The brand lineup was not excessively ethnocentrically French like Solido became, however, and has offered German BMWs and Opels, British Triumphs, Ford Cortinas, Jaguars, the Mini, and a Rolls Royce and Bentley. Italian Lancias and an American Chrysler, Chevrolet Corvair and a Ford Model A were also offered. As with Brumm and Vitesse, many different liveries make a model go a long way, and this has been no different for Eligor. Military offerings like the French F.F.I. Citroen Traction Avant appeared. The Ford Model A around 1990 was offered in at least 29 different variations, including tow truck, ambulance, milk truck, several fire variations, a pickup, and van.

The model selection is not as early 19th century as RIO or Brumm, but the feeling is similar. With the occasional American car like the 1958 Chrysler Newport convertible in the same line with a 1925 Citroen, perhaps Eligor is most like Vitesse or the shorter lived Rextoys in its offerings and 'feel'.

Case study[edit]

The 1963 Triumph TR-5 Monte Carlo ragtop is a good model to analyze for comparative detail. The model's exterior is superior. It is exceptionally well proportioned, with yellow lenses for front 'fog' lamps and nicely painted rear taillights. Monte Carlo decals are simply stuck on, but are tasteful. Quite rare for the time period and unlike Brumm, however, all features open and the ragtop is removable. In this area, the Triumph is a much better deal cost-wise, though Brumm cars carry more accuracy in their specific racing heritages. The Triumph interior is well apportioned.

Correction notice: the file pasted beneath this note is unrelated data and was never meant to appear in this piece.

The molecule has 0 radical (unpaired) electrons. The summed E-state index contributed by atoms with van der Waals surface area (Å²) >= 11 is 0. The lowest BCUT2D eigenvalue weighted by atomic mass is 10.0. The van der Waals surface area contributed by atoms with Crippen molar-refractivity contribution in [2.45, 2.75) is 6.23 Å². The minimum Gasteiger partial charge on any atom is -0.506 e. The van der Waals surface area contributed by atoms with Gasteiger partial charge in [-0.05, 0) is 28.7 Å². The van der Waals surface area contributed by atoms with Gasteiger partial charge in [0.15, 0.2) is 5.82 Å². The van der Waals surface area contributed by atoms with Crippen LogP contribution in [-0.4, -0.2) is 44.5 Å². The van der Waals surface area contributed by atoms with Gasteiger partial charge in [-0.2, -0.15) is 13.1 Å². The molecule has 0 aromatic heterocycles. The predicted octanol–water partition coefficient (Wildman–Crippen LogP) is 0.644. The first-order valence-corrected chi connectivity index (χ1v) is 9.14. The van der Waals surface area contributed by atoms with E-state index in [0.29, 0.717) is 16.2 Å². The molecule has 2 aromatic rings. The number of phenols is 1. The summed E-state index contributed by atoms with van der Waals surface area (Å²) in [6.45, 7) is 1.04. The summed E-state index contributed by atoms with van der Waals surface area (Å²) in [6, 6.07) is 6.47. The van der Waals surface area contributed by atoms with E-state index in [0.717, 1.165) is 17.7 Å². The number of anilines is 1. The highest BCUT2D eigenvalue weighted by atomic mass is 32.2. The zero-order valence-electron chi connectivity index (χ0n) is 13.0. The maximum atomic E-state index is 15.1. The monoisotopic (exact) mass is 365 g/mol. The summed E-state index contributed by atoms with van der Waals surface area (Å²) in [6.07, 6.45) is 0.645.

Wheels are plastic but with an impressive and authentic wire design capped by spinners. Another notable feature of the Triumph is that all opening parts, hood trunk, and doors, have their interior sides painted black – where other manufacturers either simply paint these areas in body color or leave them unpainted with sloppy paint over-spray. Less authentic looking is the engine compartment which appears as a cheap diecast base with various 'bumps' sprayed silver.


The typical Eligor box was not very handsome - in fact rather cartoonish. Standard cardboard box colors were heavily saturated blue and green without much of a busy appearance. Cars came inside a normal plastic display case within the cardboard carton. The logo and script was not particularly attractive, but it was unique. Letters in the word 'Eligor' were in a fat "Pac-Man"-style font in green and outlined with white. To the right extending away from the logo, a simple drawn hand grasped a small car. Circa 2010 the logo lettering has changed a bit to more handsome serif letters, but the hand grasping the car remained.

Eligor today[edit]